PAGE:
引用:http://www.enotes.com/drama-criticism/oleanna-david-mamet

INTRODUCTION
One of the most controversial plays of the 1990s, Oleanna provoked fierce debates about sexual harassment and gender politics. Written during the Anita Hill-Clarence Thomas sexual harassment scandal, this play about a female student accusing her male professor of sexual impropriety divided audiences between those who were angered by what they perceived as fabricated sexual harassment charges used as a tool to gain power and those who viewed the image of a scheming, manipulative woman as an attack on the right of women to defend themselves from improper sexual advances.



Major Themes
The most prevalent theme explored in Oleanna is that of power, and critics have identified several representations of power relations in the play. One view holds that the play demonstrates how academia thrives on faculty control of students. This is shown in John's exaggerated use of scholarly words to present an image of knowledge and superiority over his students. John is condescending to Carol, even in the second act when she has leverage against him; he feels he can dissuade her by using his superior ability to reason. Later, when he has lost all superiority and is debased, he lashes out physically, like an unthinking animal, whereas she is calm and her last words are almost a recrimination against him. Another aspect of the use of power in Oleanna concerns male/female relations. John is in the traditionally male position of power and Carol is the female supplicant whom he, at a whim, decides to help. This fuels Carol's anger and feeling of marginality. In the first scene, John doesn't hesitate to let Carol know where she stands in his priorities. He repeatedly cuts her off mid-sentence, he finishes her sentences for her, and, when she is about to reveal her deepest secret, he dismisses her by answering his phone. In the last two scenes he doesn't validate her feelings, only tells her that she misinterpreted them. In the final scene John equates rape with sexual desire rather than physical violence and resorts to objectifying Carol by using a crude epithet, reducing her to just a body part, not a full person. The power of language is another facet of the examination of power in Oleanna. Not only does Carol gain proficiency in language in the course of the play, but she uses her words to accuse John, thereby gaining power over him. For his part, John's power of language diminishes, as his outbursts become less and less effective. In their last two meetings, Carol clearly and calmly discusses the conflict with him and demands his subordination, using the same big words that he used with her in Scene I. John's language deteriorates into fragments and curse words. His final act represents a complete loss of language. Oleanna also delves into the misinterpretation of words and actions. Most reviewers agree that John's behavior in Scene I was not sexually harassing, and believe it was misconstrued by Carol. Mamet explores the effect of this misconception throughout the play, which results in the complete breakdown of communication between John and Carol. Although Carol's last words signify understanding, what she is agreeing with is not clear. In Oleanna Mamet uses language as a tool and a weapon, and leaves it up to the audience to assess how the protagonists use it.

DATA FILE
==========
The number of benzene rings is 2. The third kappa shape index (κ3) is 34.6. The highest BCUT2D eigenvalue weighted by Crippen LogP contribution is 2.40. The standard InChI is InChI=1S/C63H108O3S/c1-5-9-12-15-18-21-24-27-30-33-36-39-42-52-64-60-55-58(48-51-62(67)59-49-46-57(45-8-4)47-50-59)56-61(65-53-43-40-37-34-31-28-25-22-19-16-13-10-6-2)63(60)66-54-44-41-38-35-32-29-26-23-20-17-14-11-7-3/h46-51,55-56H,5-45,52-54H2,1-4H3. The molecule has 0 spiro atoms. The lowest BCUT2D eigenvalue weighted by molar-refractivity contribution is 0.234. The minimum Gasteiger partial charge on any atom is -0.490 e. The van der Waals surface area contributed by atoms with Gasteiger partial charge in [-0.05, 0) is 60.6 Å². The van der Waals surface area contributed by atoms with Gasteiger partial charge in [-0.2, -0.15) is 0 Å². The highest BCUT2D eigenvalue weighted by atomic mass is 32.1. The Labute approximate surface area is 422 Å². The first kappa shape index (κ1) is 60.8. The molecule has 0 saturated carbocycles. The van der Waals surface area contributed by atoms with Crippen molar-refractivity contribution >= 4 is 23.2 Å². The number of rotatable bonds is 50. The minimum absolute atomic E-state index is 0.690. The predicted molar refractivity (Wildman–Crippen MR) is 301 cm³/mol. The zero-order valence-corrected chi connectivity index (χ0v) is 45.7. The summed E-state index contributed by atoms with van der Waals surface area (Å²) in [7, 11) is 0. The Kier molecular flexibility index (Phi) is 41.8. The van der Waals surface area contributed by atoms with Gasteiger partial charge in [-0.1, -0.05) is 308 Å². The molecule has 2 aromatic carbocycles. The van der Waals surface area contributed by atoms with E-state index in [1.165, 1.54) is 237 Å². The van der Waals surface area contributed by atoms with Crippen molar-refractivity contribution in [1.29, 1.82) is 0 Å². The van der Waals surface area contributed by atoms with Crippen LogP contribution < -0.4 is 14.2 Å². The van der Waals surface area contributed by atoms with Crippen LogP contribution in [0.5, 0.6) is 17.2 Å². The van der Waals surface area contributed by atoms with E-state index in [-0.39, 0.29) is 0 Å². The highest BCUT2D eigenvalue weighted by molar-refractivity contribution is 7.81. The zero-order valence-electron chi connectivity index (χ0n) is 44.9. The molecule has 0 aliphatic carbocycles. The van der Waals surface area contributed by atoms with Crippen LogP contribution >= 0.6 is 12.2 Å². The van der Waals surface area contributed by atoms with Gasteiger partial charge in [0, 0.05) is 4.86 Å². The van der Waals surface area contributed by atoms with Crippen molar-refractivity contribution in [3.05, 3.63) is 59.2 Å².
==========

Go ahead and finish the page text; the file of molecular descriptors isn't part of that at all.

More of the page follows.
Critical Reception
Critical response to Oleanna is sharply divided. One faction of critics censures Mamet for what they perceive to be a gross simplification of gender relations and harassment suits, while the other defends the play as an important and complex statement about the abuse of power in academic circles. During its debut production, many feminists charged that Mamet unfairly depicted women as manipulative, and protested that the characterization of Carol as devious alienated her from the audience—who often cheered when John started beating her. They also questioned the timing of the play, as it was written during, and appeared just after, the time of the hearings to confirm Clarence Thomas to the U.S. Supreme Court, during which former employee Anita Hill charged that Thomas had sexually harassed her. Many felt that the play exploited the deep social and political divisions created by the Hill-Thomas controversy. Detractors contended that as a result of the thorough vilification of Carol's character, women may be less likely to press their own cases of sexual harassment. On the other hand, some commentators claimed that the play is less about sexual harassment than about higher education's prevalent patriarchal mentality and the abuse of power by professors over their students. Another group of reviewers maintained that Carol's character is far from one-dimensional. Through her dialogue, they noted, she gives clues to her troubled background and feelings of marginality. Although many expressed extreme dislike for the play's themes and characterization, most reviewers commended Mamet's use of language to signify power, pointing to John's mastery of language in the beginning of the play set against Carol's mumbling, followed later by John's incoherent sentence fragments and Carol's adept use of vocabulary. These commentators read Oleanna as an effective critique of the interplay of gender, power, and language in modern society.


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